Begaye said the EPA sent two personnel — one who could help with any health issues and another who could help with water testing — but he said the Navajo Nation has yet to receive help from the EPA to get drinking water and more specific answers about what’s exactly in the orange-yellow waters now flowing in their sacred rivers.
Administrator McCarthy said today she understands the “frustration” but that the EPA has “researchers and scientists working around the clock” and is hustling to provide “alternative water supplies.”
She added there have not been any reported cases of “anyone’s health being compromised” and that the “EPA is taking full responsibility to ensure that the spill is cleaned up.”
McCarthy also mentioned that she expected there to be lawsuits against the EPA, and Begaye said in a news release Sunday that he planned to take legal action against the agency.
“To recover from this from this will take a while,” Begaye told ABC News. “For our river to recover, it may take decades. But our people have faced disaster before, and as a nation, we’ll work together and do the best we can. As a nation of prayer, we are asking for prayers for our people right now, and I’d also just like to thank anyone who has reached out to us to volunteer help.”
SHIPROCK — Navajo Nation President Russell Begaye has warned tribal residents to avoid using the U.S. Environmental Protection Agency’s form for claims of damage or injury as a result of the Gold King Mine spill.
In the president’s Wednesday directive Navajo Nation Attorney General Ethel Branch advised that the federal form “contains offending language that will waive future claims for individuals that sign the form and preclude our people from seeking full compensation for injuries suffered from the spill.”
The memorandum directs all of the tribe’s divisions to stop promoting the form unless authorized to do so by the president’s office.
In a meeting Wednesday at the Shiprock Chapter house, Robert Joe, the acting chief of staff for the Office of the President and Vice President, said the president’s office does not support residents filling out EPA Standard Form No. 95. The form concerns damages to property from the release last week of toxic mine waste into the Animas and San Juan rivers from Gold King Mine north of Silverton, Colo.
“We do not support it. I know the president does not support that. The EPA created the situation, they should be accountable and held responsible,” Joe said in an interview after the meeting.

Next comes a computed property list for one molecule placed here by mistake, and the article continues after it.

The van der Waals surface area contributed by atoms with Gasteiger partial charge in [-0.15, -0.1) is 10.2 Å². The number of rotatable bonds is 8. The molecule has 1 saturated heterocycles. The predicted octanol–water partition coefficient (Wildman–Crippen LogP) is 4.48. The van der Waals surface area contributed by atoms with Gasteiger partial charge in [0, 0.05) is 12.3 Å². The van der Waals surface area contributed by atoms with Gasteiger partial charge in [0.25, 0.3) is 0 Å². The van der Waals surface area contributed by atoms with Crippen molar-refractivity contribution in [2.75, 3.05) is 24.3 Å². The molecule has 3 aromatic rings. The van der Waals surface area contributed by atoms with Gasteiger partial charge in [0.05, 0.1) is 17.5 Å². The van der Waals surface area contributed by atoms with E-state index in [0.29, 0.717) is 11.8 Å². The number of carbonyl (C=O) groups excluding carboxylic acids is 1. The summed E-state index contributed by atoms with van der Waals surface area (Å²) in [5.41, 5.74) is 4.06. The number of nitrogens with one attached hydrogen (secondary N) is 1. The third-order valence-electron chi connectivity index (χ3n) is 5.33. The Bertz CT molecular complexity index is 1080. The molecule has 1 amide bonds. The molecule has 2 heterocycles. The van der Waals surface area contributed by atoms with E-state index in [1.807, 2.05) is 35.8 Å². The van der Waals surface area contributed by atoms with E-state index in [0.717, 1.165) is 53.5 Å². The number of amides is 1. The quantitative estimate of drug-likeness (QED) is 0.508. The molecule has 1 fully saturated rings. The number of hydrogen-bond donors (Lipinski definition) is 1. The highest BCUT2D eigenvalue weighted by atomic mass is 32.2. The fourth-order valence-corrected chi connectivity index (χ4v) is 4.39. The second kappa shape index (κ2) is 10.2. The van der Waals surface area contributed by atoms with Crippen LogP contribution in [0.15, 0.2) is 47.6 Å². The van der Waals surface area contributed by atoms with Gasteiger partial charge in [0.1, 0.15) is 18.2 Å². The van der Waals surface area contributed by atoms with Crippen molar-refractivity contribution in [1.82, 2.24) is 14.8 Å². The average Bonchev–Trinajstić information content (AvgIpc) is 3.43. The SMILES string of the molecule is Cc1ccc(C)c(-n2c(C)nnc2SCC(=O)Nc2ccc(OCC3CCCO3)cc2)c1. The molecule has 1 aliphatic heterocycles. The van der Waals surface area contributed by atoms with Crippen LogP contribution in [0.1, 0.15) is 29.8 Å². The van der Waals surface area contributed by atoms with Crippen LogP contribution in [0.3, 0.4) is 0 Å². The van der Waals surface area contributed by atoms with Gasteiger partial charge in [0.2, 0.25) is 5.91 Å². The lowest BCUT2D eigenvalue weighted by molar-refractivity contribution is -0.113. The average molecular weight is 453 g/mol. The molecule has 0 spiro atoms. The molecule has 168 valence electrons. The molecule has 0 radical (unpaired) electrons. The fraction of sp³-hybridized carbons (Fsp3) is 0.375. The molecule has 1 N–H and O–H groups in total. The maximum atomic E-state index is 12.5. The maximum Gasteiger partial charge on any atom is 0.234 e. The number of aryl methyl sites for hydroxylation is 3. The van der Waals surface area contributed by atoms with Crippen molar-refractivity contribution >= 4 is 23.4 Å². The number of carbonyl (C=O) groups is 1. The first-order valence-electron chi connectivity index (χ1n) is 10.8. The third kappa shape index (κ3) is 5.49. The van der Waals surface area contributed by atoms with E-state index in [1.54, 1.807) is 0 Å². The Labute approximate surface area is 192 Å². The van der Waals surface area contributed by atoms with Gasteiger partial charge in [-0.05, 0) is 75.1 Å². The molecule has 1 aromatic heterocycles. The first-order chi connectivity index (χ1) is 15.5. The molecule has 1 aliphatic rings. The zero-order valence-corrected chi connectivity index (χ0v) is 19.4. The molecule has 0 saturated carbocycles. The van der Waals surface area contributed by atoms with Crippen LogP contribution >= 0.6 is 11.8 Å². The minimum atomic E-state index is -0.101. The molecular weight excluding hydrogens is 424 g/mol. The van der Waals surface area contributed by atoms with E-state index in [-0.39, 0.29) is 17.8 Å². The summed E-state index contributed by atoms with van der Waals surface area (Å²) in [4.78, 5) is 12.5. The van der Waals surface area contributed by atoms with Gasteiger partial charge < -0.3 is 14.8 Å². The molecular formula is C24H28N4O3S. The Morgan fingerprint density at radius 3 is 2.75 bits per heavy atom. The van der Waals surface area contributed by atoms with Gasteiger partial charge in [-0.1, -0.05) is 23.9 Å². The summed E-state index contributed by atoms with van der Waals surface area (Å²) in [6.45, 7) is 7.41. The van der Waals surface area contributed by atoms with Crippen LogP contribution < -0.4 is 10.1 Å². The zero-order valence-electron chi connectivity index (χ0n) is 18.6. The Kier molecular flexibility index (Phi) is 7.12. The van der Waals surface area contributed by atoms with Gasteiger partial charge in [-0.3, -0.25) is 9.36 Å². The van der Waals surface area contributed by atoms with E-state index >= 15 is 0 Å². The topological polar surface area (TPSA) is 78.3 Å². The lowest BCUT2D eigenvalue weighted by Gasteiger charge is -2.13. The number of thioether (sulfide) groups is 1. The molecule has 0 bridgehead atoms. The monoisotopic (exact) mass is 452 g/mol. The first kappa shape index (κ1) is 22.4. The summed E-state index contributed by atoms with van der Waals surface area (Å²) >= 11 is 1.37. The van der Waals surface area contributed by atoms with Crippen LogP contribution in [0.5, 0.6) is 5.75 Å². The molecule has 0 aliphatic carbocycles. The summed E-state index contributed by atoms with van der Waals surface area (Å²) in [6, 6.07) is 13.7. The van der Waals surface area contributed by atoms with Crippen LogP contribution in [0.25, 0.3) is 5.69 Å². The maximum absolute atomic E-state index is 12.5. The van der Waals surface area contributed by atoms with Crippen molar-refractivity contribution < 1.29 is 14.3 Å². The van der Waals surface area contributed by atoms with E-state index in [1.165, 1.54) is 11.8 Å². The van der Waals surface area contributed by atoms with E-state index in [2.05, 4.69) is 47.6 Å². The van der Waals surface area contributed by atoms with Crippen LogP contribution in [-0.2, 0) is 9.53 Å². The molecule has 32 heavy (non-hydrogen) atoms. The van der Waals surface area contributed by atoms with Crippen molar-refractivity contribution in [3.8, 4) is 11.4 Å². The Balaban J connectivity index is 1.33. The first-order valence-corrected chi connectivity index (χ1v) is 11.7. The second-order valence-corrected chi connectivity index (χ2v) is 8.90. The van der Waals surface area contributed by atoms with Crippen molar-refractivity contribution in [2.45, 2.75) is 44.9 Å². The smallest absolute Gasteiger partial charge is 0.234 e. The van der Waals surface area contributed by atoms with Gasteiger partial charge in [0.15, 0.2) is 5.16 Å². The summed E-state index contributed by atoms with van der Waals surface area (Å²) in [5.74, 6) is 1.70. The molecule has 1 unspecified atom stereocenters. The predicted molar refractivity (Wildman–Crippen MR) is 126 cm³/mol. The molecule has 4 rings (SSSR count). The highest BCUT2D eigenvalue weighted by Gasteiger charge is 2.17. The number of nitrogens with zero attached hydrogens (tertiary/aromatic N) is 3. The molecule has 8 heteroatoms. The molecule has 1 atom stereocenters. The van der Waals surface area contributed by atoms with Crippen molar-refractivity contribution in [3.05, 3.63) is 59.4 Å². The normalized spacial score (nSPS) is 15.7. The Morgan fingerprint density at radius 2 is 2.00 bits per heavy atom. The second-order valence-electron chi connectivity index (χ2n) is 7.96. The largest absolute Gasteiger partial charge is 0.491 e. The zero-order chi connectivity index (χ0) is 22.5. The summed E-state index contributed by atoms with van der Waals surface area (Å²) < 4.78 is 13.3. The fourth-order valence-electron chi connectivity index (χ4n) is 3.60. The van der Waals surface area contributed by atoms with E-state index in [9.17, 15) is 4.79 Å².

An EPA official could not be reached for comment late Wednesday night.
San Juan County Executive Officer Kim Carpenter spoke during Wednesday’s meeting at the Shiprock Chapter house and encouraged people to seek assistance after the spill. In an interview Wednesday evening after the meeting, he said he did not agree with President Begaye’s directive.
“When you mix politics with something like this, it doesn’t mix,” he said. “I’m interested in taking care of the people.”
Navajo Nation Council Speaker LoRenzo Bates does not have a position on whether residents should fill out the form, said his legislative staff assistant, Pete Ken Atcitty, during the Shiprock meeting.
“I just want to make that clear that the speaker’s office and Navajo Nation Council isn’t pushing anything upon any Navajo constituents, we just want to give you as much information as we can,” Atcitty said.
In a statement issued Wednesday evening, Bates said Diné citizens deserve to be compensated to the fullest extent, and the EPA must be held accountable for its negligence.
He encouraged the public to read the form thoroughly and seek further consultation to make an informed decision.
New Mexico Attorney General Hector Balderas said Wednesday afternoon that he wanted Navajo residents to seek proper legal counsel in their dispute with the EPA.
“I don’t think anyone has talked about deploying proper legal resources to these rural communities,” Balderas said, adding that it should be done.
He said that as attorney general, he is limited in his ability to provide legal advice.
Reporters Noel Lynn Smith and Steve Garrison contributed to the story.